Abstract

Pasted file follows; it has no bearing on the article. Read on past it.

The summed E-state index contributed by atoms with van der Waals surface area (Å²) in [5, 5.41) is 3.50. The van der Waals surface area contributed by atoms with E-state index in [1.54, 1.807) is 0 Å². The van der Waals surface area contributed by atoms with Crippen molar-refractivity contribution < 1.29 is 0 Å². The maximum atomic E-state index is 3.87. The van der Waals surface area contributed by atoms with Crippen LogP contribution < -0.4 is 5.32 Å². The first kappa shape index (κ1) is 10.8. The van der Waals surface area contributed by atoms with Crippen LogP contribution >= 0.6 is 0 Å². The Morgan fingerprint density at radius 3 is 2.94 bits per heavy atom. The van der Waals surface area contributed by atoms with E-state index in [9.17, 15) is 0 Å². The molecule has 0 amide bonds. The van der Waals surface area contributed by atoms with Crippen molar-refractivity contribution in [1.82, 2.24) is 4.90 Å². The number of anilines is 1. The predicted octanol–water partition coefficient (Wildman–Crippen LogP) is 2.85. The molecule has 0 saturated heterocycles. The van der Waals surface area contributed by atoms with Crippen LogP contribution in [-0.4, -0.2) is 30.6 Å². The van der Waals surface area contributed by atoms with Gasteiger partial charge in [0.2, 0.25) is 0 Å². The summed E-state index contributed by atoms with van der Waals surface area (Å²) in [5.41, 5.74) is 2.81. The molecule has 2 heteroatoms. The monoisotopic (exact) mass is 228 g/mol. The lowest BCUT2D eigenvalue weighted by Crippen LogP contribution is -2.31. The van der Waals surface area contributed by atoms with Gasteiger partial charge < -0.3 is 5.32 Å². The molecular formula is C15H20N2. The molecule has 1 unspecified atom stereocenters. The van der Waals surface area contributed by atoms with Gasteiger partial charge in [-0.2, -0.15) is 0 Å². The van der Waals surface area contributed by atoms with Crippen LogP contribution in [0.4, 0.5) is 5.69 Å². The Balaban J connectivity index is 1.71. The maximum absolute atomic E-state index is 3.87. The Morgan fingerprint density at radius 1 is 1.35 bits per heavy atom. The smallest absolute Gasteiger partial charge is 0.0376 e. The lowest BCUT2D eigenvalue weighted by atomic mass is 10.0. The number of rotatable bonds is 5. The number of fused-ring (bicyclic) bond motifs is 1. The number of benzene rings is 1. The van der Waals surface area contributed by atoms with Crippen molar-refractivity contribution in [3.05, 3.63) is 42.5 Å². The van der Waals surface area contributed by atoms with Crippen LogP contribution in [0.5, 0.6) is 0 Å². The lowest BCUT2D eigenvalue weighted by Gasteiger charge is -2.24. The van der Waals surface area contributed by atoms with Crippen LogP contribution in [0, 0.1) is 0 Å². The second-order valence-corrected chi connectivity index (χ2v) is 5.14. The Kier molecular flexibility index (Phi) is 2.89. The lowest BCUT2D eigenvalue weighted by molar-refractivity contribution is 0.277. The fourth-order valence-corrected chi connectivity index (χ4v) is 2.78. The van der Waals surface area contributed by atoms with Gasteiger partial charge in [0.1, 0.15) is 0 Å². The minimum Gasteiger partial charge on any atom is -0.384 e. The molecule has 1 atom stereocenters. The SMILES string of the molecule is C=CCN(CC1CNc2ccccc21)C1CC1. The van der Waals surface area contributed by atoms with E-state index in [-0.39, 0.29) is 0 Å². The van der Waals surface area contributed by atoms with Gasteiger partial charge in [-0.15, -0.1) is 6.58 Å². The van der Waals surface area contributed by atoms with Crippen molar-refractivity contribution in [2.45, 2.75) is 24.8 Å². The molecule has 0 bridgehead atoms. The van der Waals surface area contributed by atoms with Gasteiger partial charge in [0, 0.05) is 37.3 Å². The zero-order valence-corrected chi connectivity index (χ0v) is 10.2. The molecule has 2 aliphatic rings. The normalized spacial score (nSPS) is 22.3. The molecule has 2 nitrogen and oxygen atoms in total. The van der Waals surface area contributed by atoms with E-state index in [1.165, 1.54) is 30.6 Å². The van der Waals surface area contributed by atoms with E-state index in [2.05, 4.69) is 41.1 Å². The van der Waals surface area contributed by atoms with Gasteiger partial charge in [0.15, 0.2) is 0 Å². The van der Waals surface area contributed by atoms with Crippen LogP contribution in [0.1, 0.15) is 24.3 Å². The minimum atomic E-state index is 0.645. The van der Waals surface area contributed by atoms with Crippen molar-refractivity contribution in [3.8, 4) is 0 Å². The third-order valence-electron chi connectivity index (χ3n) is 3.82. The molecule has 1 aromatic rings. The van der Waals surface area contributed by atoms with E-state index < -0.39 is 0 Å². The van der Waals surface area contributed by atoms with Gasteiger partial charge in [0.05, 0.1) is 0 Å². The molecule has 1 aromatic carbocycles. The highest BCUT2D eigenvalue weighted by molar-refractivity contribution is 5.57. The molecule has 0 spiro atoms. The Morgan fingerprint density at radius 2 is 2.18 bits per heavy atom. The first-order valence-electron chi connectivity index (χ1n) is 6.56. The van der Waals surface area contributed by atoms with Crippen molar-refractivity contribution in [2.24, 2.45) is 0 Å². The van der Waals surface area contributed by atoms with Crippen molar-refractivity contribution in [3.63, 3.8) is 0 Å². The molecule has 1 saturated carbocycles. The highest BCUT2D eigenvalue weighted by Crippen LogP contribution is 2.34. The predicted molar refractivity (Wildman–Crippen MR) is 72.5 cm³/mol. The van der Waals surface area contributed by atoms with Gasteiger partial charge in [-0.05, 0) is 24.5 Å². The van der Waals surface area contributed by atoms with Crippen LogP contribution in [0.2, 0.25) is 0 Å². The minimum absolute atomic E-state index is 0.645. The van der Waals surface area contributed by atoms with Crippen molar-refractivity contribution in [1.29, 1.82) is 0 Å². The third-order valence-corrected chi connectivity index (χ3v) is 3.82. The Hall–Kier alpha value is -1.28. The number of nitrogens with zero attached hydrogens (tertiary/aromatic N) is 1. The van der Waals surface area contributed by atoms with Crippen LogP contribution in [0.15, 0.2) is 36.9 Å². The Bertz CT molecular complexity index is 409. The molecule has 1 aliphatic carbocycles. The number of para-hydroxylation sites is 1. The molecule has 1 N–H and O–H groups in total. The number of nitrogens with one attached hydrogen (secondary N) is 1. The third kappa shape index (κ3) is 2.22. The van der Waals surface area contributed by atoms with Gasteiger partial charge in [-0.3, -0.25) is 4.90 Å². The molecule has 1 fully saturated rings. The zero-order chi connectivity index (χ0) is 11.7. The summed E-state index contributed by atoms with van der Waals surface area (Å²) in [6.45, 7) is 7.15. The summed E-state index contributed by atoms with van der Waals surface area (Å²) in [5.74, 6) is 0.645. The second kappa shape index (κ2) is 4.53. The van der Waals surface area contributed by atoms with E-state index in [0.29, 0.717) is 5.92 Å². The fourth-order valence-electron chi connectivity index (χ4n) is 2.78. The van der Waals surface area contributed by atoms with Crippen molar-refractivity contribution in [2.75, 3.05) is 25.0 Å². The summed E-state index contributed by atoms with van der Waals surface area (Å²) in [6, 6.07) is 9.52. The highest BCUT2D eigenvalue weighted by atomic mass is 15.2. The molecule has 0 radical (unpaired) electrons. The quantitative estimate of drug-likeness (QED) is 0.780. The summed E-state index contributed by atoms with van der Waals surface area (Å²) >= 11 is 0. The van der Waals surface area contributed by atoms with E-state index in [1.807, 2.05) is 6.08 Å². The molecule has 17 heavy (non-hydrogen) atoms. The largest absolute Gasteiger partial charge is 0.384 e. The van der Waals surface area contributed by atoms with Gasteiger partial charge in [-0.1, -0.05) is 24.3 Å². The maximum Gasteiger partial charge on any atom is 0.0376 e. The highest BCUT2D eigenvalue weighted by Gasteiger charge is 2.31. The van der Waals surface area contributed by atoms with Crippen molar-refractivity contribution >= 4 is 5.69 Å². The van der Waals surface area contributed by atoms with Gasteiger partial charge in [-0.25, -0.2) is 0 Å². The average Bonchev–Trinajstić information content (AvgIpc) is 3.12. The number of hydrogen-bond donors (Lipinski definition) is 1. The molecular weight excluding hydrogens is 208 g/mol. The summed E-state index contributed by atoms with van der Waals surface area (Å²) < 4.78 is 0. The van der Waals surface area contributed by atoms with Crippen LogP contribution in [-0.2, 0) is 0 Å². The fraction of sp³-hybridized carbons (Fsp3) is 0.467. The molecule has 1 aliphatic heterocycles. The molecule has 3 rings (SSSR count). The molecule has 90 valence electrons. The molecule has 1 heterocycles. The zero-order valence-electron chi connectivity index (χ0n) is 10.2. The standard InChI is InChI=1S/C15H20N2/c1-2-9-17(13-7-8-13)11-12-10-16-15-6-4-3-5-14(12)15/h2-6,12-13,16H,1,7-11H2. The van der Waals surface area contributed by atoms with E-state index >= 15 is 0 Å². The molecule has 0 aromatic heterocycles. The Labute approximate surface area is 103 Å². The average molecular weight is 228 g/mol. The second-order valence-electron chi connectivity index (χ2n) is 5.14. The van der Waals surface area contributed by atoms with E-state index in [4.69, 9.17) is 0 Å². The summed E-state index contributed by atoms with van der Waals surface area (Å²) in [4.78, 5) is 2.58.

The late Paleocene thermal maximum (LPTM) is associated with a brief, but intense, interval of global warming and a massive perturbation of the global carbon cycle. We have developed a new orbital chronology for Ocean Drilling Program (ODP) Site 690 (Weddell Sea, Southern Ocean) by using spectral analysis of high-resolution geochemical records. The LPTM interval spans 11 precessional cycles yielding a duration of 210 to 220 k.y. The δ13C anomaly associated with the LPTM has a magnitude of about −2.5‰ to −3‰; we show that about −2‰ of the excursion occurs within two steps that each were less than 1000 yr in duration. The remainder developed through a series of steps over ∼52 k.y. The timing of these steps is consistent with a series of nearly catastrophic releases of methane from gas hydrates, punctuated by intervals of relative equilibria between hydrate dissociation and carbon burial. Further, we are able to correlate the records between ODP Sites 690 and 1051 (western North Atlantic) on the scale of 21 k.y. cycles, which demonstrates that the details of the δ13C excursion are recognizable between distant sites. Comparison of cycle records at Sites 690 and 1051 suggests that sediment representing the interval ∼30 k.y. just prior to and at the onset of the LPTM are missing in the latter location. This unconformity probably resulted from slope failure accompanying methane hydrate dissociation within 10 k.y. of the start of the LPTM.

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